Spinal Cord Stimulation and Pain Relief in Painful Diabetic Peripheral Neuropathy

A Prospective Two-Center Randomized Controlled Trial

Rachel Slangen; Nicolaas C. Schaper; Catharina G. Faber; Elbert A. Joosten; Carmen D. Dirksen; Robert T. van Dongen; Alfons G. Kessels; Maarten van Kleef


Diabetes Care. 2014;37(11):3016-3024. 

In This Article

Abstract and Introduction


Objective Painful diabetic peripheral neuropathy (PDPN) is a common complication of diabetes mellitus. Unfortunately, pharmacological treatment is often partially effective or accompanied by unacceptable side effects, and new treatments are urgently needed. Small observational studies suggested that spinal cord stimulation (SCS) may have positive effects.

Research Design and Methods We performed a multicenter randomized clinical trial in 36 PDPN patients with severe lower limb pain not responding to conventional therapy. Twenty-two patients were randomly assigned to SCS in combination with the best medical treatment (BMT) (SCS group) and 14 to BMT only (BMT group). The SCS system was implanted only if trial stimulation was successful. Treatment success was defined as ≥50% pain relief during daytime or nighttime or "(very) much improved" for pain and sleep on the patient global impression of change (PGIC) scale at 6 months.

Results Trial stimulation was successful in 77% of the SCS patients. Treatment success was observed in 59% of the SCS and in 7% of the BMT patients (P < 0.01). Pain relief during daytime and during nighttime was reported by 41 and 36% in the SCS group and 0 and 7% in the BMT group, respectively (P < 0.05). Pain and sleep were "(very) much improved" in 55 and 36% in the SCS group, whereas no changes were seen in the BMT group, respectively (P < 0.001 and P < 0.05). One SCS patient died because of a subdural hematoma.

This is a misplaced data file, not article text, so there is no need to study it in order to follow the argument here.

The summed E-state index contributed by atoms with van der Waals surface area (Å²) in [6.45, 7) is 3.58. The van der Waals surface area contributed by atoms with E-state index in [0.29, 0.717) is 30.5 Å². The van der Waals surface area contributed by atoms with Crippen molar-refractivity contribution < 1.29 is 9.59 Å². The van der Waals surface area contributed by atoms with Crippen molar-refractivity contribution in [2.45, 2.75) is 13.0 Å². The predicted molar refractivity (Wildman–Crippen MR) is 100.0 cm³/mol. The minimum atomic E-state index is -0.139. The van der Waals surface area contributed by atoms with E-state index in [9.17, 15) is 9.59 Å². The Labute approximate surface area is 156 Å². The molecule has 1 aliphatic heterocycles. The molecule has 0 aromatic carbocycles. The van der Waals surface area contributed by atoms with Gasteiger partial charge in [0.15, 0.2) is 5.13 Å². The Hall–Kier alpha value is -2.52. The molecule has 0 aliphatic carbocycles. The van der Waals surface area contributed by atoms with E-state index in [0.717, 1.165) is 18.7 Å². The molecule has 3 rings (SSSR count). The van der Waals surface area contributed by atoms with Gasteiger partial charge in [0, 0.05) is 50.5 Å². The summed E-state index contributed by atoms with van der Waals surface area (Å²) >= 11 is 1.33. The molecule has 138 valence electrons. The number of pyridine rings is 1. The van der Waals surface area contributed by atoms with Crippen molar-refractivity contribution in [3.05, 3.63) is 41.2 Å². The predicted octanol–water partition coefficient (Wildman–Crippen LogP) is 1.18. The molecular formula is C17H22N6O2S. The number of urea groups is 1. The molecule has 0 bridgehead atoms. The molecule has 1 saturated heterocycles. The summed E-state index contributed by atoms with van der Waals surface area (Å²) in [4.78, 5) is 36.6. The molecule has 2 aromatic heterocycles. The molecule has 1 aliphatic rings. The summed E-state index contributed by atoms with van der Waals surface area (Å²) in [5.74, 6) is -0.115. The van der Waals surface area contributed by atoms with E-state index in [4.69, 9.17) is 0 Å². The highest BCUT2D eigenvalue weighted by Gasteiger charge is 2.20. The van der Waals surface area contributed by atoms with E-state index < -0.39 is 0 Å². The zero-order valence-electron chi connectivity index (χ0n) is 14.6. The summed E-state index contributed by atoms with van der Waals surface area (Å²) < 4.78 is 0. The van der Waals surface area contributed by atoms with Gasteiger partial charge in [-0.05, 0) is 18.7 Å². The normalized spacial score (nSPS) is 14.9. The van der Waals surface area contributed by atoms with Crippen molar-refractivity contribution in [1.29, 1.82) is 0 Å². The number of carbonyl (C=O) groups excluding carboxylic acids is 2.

Conclusions Treatment success was shown in 59% of patients with PDPN who were treated with SCS over a 6-month period, although this treatment is not without risks.


Painful diabetic peripheral neuropathy (PDPN) is a common complication of diabetes mellitus (DM), and prevalence of PDPN ranges from 10 to 26%.[1–3] In many patients, the pain is of such intensity that it has a major impact on patients' health-related quality of life (HRQoL) and functional ability, including interference with general activity, mood, mobility, work, social relations, sleep, and enjoyment of life.[4]

Currently, PDPN can only be treated symptomatically; a variety of medications, alone and in combination, is often only partially effective or is accompanied by unacceptable side effects.[5–7] Given the limited effectiveness of pharmacological treatment, alternative treatment strategies have been sought to alleviate pain, including spinal cord stimulation (SCS). In SCS, an electrode is positioned posterior in the epidural space to the dorsal column at the level of the nerve roots that transmit the nociceptive information from the painful area. The epidural lead is connected to a battery producing an electrical current, which induces paraesthesia, a sensation that suppresses the pain according to the Gate Control theory.[8] Patients can reduce or increase the intensity of the electric current by means of a device that uses radio frequency transmission.

Several observational studies suggested that SCS may have a positive effect on pain in PDPN patients, with 23 out of 31 patients (74%) reporting a pain relieving effect of ≥50% after 1 year of treatment.[9–13] Three studies reported a sustained treatment effect (2–7 years) of SCS in PDPN patients.[9,10,14] As SCS is a relatively expensive therapy (˜ 12,000 Euros per patient) and not without risks, such as technical complications, there is a need for randomized controlled trials (RCTs) confirming its effectiveness in PDPN.

Therefore, we performed a multicenter RCT to determine whether SCS treatment in combination with best medical treatment (BMT) (SCS group) is more successful compared with BMT only (BMT group). Treatment success was defined as a ≥50% pain relief in pain intensity during daytime or nighttime, or an improvement for pain and sleep of ≥6 in the score of the patient global impression of change (PGIC) scale.